You can build it. We can help. Lets build something together.So the slogans go. The eighteenth-century quest for the shudders went well beyond the craving for ”horrid” novels and took the form of horrid architecture that seemed to be permeated with the heavy odor of death. The Gothic revival style was, of course, a serious approach to building, but close on its heels followed a flock of bogus follies in stone, that sometimes seemed to appear like mausoleums or the large pre-historic tombs found in Brittany for giants.
Every fashionable gentleman wanted one for his estate: A grotto encrusted with shells, a made-to-measure ruin, a haunted castle, a keep. A hermit’s abode, with hermit, behind the manor house could be as impressive a selling point as a flagstone patio is today. Few men had the resources and tastes of a Horace Walpole, who bought the villa called Strawberry Hill and spent years and a fortune transforming it to suit his Gothic taste.
At the other extreme was the work of Japanese architect Shusaku Arakawa who built on the premise that it was immoral for people to have to die. He designed houses that were supposed to help stop people from aging. The gothic destiny of death was seen as a reversible destiny. For Arakawa the ideal form of house was one that kept its inhabitant in a ”perpetual tentative relationship with their surrounding.” Meaning, the owner had to be challenged by oddity and a perversity equal to the Goths.
…Almost no one was lucky enough to have a real medieval ruin on the family property, so a number of entrepreneurs set about building their own. Some illustrated books of instruction for the Gothicizer even found their way into print. Batty Langley’s ”Gothic Architecture Improved by Rules” was one ( 1747 ); a reissue of ”Ancient Architecture Restored” ” I therefore give this public notice that it will take to erect all sorts of buildings in the Saxon mode… no greater experience than a plain building…”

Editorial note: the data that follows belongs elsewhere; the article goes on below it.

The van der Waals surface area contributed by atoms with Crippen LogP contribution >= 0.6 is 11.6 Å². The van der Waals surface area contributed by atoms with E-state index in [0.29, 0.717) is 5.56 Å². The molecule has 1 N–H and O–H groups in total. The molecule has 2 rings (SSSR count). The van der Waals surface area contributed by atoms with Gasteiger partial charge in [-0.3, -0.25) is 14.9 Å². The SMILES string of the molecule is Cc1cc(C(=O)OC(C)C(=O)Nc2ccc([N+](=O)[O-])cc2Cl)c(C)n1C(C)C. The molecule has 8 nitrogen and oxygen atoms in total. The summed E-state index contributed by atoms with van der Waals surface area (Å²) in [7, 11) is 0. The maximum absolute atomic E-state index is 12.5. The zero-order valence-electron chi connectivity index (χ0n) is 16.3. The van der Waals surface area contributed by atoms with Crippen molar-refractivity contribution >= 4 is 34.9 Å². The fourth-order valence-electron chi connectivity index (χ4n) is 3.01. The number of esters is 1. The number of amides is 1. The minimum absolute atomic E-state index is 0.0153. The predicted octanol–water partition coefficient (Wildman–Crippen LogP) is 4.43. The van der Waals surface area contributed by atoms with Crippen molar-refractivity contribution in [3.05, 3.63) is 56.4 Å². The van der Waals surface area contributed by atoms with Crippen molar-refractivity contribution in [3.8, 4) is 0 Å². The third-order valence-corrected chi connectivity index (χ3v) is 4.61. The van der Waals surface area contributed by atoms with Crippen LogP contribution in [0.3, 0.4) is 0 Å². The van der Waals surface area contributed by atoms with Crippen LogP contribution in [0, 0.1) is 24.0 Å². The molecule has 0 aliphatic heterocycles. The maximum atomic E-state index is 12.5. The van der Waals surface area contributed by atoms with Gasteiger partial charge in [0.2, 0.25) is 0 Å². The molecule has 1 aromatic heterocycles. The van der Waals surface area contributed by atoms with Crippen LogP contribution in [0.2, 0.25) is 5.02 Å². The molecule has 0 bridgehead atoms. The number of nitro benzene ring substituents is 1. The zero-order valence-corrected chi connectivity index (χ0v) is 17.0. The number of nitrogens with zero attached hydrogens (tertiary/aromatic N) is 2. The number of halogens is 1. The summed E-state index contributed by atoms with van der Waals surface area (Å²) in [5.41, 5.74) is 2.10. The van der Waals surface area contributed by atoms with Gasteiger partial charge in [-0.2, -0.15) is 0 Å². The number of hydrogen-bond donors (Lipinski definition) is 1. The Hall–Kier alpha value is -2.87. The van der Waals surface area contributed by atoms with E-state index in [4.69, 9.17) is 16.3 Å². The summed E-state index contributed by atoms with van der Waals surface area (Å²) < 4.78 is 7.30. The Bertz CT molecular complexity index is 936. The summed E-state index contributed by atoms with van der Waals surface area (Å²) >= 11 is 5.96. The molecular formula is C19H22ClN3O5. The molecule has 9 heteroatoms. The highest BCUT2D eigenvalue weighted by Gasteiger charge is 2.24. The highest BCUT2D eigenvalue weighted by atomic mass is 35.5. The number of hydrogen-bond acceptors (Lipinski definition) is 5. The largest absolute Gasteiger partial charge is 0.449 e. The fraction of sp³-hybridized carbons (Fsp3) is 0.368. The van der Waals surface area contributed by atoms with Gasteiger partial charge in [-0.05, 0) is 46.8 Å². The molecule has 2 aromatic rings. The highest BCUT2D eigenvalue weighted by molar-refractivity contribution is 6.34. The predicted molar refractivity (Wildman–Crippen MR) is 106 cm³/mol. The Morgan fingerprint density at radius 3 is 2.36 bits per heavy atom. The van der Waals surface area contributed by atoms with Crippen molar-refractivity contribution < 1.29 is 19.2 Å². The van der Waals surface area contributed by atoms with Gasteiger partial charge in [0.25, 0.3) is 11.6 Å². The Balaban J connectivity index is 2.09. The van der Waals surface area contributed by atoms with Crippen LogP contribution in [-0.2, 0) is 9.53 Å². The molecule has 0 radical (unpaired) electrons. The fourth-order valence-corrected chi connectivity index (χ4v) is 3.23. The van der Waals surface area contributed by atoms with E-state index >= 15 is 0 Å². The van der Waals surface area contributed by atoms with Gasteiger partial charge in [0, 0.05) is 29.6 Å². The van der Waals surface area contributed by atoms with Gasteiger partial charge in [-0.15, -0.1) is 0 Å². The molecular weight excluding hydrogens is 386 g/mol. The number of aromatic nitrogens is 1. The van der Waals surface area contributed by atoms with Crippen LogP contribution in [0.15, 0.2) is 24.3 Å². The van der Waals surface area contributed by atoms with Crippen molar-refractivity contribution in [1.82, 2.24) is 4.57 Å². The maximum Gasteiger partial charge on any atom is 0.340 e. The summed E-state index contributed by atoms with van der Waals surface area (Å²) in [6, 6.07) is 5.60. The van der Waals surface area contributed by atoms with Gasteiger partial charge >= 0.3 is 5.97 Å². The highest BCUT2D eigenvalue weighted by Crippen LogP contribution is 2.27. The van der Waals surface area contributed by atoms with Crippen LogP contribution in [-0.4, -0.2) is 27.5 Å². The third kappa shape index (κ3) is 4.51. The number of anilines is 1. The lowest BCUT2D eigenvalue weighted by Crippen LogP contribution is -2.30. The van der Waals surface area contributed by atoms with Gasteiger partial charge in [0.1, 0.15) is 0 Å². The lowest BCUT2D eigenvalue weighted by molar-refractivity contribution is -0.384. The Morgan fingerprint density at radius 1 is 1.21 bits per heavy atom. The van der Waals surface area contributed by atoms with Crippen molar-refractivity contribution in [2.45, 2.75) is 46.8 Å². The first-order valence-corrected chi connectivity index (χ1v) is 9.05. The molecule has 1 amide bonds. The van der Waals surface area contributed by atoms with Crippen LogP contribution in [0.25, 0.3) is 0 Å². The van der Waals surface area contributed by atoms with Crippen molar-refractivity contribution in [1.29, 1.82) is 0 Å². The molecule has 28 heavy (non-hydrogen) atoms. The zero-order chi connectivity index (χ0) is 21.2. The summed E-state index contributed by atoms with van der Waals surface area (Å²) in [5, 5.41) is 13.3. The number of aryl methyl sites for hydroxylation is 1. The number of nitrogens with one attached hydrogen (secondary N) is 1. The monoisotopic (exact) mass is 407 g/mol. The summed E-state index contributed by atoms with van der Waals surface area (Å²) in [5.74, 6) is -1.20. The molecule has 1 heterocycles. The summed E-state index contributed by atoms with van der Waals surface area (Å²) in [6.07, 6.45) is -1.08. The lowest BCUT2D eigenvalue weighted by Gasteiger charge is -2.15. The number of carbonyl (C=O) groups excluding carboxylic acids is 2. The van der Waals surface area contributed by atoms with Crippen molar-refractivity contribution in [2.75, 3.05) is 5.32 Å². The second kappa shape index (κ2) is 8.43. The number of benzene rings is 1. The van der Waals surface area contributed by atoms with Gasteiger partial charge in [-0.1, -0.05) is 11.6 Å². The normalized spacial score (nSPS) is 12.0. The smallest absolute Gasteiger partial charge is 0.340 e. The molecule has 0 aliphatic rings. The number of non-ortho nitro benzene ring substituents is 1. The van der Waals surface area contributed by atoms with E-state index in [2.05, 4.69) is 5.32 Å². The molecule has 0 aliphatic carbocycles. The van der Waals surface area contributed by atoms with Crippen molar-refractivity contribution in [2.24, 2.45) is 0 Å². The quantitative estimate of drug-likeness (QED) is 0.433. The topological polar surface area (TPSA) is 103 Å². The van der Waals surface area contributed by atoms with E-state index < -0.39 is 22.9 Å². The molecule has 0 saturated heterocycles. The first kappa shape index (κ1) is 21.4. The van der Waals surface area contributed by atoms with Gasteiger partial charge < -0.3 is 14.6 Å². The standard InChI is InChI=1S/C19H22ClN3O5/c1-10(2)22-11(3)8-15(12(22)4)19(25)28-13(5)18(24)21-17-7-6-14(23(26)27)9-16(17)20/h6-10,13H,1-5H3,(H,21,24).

”Of this, and others, Horace Walpole later wrote: “All that his books achieved, has been to teach carpenters to massacre that venerable species, and to give occasion to those who know nothing of the matter, and who mistake his clumsy efforts for real imitations, to censure the productions of our ancestors, whose bold and beautiful fabrics Sir Christopher Wren viewed and reviewed with astonishment, and never mentioned without esteem.”
…Arakawa and partner Madeline Gins most extreme design was the ”Bioscleave House” on Long Island. It boasts three dozen shades of paint and sloping floors in the guise of cartoon like sand dunes; level changes aimed at conveying a feeling of being in two places at once as well as no doors, odd shaped rooms and other surrealist tricks. These devices were intended to stimulate the occupant in ways conventional homes do not. States of comfort, according to Arakawa create anxiety, because although cosseting, it can only ever be finite; thus shortening rather than prolonging life.
Probably educated beyond his natural talents, but an engaging self publicist, Batty Langley promoted himself energetically throughout his life. He remains something of an enigma although the term “Batty Langley Gothic” often used to day has ensured a continuing reputation.”
”Pretentious as he was, Walpole did not claim to have revived the medieval single-handed. He wrote to Mann in Italy for “any fragments of old painted glass, arms or anything”, reassuring him of “the liberty of taste into which we are all struck”. With papier-mâché friezes, Gothic-themed wallpaper, fireplaces copied from medieval tombs, a Holbein chamber evoking the court of Henry VIII, Dutch blue and white tiles on the floor, and modern oil paintings, china and carpets throughout, Strawberry Hill was hardly a faithful recreation of a medieval manor. Walpole wanted theatrical effect, atmosphere and “gloomth”, not a time capsule. “Visions you know have always been my pasture . . . Old castles, old pictures, old histories and the babble of old people make one live back into centuries that cannot disappoint one.”